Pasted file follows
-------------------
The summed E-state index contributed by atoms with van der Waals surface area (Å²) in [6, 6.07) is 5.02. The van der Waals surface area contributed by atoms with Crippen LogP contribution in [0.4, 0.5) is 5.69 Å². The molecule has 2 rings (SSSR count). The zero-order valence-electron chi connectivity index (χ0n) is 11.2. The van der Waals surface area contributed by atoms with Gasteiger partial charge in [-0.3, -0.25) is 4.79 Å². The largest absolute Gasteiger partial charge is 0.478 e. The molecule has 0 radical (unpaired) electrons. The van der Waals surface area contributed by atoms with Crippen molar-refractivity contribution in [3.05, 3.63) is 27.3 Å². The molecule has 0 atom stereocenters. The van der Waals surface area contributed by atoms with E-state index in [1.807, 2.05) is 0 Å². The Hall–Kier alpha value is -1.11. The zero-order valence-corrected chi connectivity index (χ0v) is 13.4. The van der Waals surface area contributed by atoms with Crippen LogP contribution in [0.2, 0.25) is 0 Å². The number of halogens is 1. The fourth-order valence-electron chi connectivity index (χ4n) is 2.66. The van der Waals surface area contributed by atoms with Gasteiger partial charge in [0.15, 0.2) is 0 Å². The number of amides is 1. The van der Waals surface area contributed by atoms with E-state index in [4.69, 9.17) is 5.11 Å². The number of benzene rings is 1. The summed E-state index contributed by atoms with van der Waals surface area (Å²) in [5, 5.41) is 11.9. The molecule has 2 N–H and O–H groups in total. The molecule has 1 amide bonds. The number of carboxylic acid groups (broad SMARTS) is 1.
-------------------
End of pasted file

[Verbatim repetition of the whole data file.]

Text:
The summed E-state index contributed by atoms with van der Waals surface area (Å²) in [6, 6.07) is 5.02. The van der Waals surface area contributed by atoms with Crippen LogP contribution in [0.4, 0.5) is 5.69 Å². The molecule has 2 rings (SSSR count). The zero-order valence-electron chi connectivity index (χ0n) is 11.2. The van der Waals surface area contributed by atoms with Gasteiger partial charge in [-0.3, -0.25) is 4.79 Å². The largest absolute Gasteiger partial charge is 0.478 e. The molecule has 0 radical (unpaired) electrons. The van der Waals surface area contributed by atoms with Crippen molar-refractivity contribution in [3.05, 3.63) is 27.3 Å². The molecule has 0 atom stereocenters. The van der Waals surface area contributed by atoms with E-state index in [1.807, 2.05) is 0 Å². The Hall–Kier alpha value is -1.11. The zero-order valence-corrected chi connectivity index (χ0v) is 13.4. The van der Waals surface area contributed by atoms with Crippen LogP contribution in [0.2, 0.25) is 0 Å². The number of halogens is 1. The fourth-order valence-electron chi connectivity index (χ4n) is 2.66. The van der Waals surface area contributed by atoms with Gasteiger partial charge in [0.15, 0.2) is 0 Å². The number of amides is 1. The van der Waals surface area contributed by atoms with E-state index in [4.69, 9.17) is 5.11 Å². The number of benzene rings is 1. The summed E-state index contributed by atoms with van der Waals surface area (Å²) in [5, 5.41) is 11.9. The molecule has 2 N–H and O–H groups in total. The molecule has 1 amide bonds. The number of carboxylic acid groups (broad SMARTS) is 1.